I’ve made comments on a number of occasions that I’m not sure whether I’ll end up voting for McCain or Bob Barr. When I have, I have received DMs via Twitter, e-mails, and text messages with much the same comment, “If you vote for Barr, you’re just giving the election to Obama.” True enough. That is essentially the reason I’m still undecided. I’m not sure that I want to help tip that particular scale.
Making that argument to someone like me, however, is kind of a goofy thing to do. I’ve been involved in campaign politics for almost twenty years now. I’ve worked in politics at just about every level. If I’m looking at a third party, I fully understand the implications of that.
Further, I think anyone who watched the elections in 1992 and 2000 knows full well what that means. Even if I didn’t, however, it’s still a lame argument. It assumes you know more about what I want than I do.
When I decide to vote Libertarian (and that day will come soon, I suspect, though maybe not this year), It should send a signal that on my set of issues, I have determined the GOP has completely abdicated it’s support. Yet the best argument you can offer is I should vote for the guy that’s giving me nothing because it’s a better option than the other guy who will give me nothing.
The other rejoinder is, “you should vote GOP for no other reason than the possibility that liberals will retire from the Supreme Court.” Well, neither Republican nor Democratic appointees have done a lot for me lately. I have jokingly said, “the Constitution’s not perfect, but it’s better than what we’ve got now.” By that I implicate the Supreme Court as bit players in the larger partisan manipulation of society. Yesterday’s 5-4 decision on the rights of detainees is exemplary of that.
Look at the attempt to deny habeas corpus to the detainees held at Guantanamo and the GOP’s willingness to toss that out for at least one set of people. The Constitution seems pretty clear on trials:
In all criminal prosecutions, the accused shall enjoy the right to a speedy and public trial, by an impartial jury of the State and district wherein the crime shall have been committed, which district shall have been previously ascertained by law, and to be informed of the nature and cause of the accusation; to be confronted with the witnesses against him; to have compulsory process for obtaining witnesses in his favor, and to have the Assistance of Counsel for his defence.
Now, admittedly, I’m not a legal scholar, but I don’t see any reference in the the sixth amendment that carves out military tribunals, Guantanamo Bay, and enemy combatants. That almost half the court (the conservative appointees no less) would toss out long held Constitutional protections in an overtly partisan manner is discouraging. Add to that the willing treatment of these detainees as somehow less than human and you’ve got a court that makes me more nervous than thankful.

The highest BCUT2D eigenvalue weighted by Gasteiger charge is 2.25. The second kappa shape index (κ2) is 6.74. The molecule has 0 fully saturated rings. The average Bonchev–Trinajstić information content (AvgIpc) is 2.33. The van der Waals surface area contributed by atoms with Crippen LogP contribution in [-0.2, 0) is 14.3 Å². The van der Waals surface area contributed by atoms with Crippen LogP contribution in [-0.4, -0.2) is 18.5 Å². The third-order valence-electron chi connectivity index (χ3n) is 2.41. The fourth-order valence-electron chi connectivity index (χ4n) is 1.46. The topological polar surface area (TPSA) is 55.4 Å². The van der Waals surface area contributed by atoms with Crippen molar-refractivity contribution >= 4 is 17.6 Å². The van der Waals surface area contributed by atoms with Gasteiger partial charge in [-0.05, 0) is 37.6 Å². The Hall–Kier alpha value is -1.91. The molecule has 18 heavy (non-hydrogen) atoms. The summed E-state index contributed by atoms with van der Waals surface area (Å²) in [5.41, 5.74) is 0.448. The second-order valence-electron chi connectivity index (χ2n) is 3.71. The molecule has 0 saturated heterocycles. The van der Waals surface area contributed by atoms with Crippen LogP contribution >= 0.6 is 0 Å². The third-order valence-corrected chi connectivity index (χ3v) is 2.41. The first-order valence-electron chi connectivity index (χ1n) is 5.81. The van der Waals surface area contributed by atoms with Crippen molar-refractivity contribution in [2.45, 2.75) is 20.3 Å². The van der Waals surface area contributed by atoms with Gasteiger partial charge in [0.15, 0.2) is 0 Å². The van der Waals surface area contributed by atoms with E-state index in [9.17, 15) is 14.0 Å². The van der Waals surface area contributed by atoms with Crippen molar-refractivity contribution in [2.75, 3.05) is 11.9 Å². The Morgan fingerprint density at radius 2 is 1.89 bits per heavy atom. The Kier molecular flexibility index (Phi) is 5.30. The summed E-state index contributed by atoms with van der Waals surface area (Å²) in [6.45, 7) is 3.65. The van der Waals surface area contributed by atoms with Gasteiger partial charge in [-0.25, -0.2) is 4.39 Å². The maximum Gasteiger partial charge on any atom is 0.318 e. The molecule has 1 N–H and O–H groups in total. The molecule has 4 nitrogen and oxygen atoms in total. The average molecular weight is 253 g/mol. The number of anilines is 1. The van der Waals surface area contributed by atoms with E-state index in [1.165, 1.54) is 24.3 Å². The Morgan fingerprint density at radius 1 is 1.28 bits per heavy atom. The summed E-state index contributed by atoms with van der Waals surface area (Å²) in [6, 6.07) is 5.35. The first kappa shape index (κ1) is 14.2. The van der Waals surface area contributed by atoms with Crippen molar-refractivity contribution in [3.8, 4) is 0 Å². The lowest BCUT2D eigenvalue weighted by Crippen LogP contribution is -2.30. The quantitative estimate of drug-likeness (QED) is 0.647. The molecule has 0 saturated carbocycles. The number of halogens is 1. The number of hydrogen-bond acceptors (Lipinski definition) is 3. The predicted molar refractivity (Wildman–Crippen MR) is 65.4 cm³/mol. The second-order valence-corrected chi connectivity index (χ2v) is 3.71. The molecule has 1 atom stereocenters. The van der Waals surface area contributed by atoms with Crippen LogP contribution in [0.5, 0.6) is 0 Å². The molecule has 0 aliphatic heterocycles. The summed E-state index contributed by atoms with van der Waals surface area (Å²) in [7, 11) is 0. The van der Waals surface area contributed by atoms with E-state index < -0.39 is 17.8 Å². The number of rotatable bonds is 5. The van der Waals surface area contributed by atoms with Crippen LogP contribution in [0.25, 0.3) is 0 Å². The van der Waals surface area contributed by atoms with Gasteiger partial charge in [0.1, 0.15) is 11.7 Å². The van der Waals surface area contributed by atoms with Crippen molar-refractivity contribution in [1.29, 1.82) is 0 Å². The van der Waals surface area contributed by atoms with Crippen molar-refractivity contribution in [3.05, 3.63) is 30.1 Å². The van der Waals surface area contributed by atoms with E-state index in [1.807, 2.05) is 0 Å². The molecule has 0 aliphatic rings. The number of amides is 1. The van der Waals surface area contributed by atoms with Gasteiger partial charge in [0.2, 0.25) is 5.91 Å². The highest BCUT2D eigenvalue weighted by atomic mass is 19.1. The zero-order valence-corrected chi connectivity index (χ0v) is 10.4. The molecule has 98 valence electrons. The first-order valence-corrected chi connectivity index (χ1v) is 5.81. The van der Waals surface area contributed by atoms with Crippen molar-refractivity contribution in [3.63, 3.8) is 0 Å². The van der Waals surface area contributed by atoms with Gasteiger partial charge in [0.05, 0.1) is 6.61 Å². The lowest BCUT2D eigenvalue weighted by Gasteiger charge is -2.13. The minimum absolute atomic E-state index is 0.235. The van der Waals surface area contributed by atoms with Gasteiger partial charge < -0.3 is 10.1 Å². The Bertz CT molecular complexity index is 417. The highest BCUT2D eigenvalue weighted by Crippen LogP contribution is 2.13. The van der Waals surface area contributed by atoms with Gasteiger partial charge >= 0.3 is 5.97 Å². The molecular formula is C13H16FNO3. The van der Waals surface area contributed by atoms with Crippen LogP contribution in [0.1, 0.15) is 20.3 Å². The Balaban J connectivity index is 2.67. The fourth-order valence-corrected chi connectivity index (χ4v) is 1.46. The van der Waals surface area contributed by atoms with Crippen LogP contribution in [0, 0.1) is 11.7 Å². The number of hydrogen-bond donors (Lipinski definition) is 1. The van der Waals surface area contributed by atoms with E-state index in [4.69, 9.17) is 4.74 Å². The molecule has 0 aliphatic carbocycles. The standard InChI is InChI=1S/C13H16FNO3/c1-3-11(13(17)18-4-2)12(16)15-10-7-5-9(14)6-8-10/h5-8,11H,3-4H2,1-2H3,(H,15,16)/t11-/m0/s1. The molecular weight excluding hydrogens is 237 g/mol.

With that precedent set, what would stop another Congress from deciding that Republicans did not deserve such rights if we protest? Based on the anti-militia group fever that ran rampant in the mid 1990s, I could see a Democrat political machine rounding up the most activist Republicans and holding them without trial as enemy combatants because “they might belong to militias.”
That also argues that the five liberal members of the court were not exactly acting with pure motives, either. The fact that the majority’s decision read like it was written from DailyKos talking points was not lost on me. The Supreme Court has become as partisan as Congress and now makes decisions based on prevailing partisan views, not based on the Constitution.
Why would your best argument against my third party vote be, “We’ll give you even more reactionary judges willing to set dangerous precedents for partisan reasons?”
So here’s what I’m trying to say… Don’t talk to me as if I have no idea what a third party vote means, and don’t talk to me as if you come from a position of moral authority when warning me against it. If either of the political parties stood for something beyond winning in the next election, I’d vote based on that. Unfortunately, I see no evidence that’s true.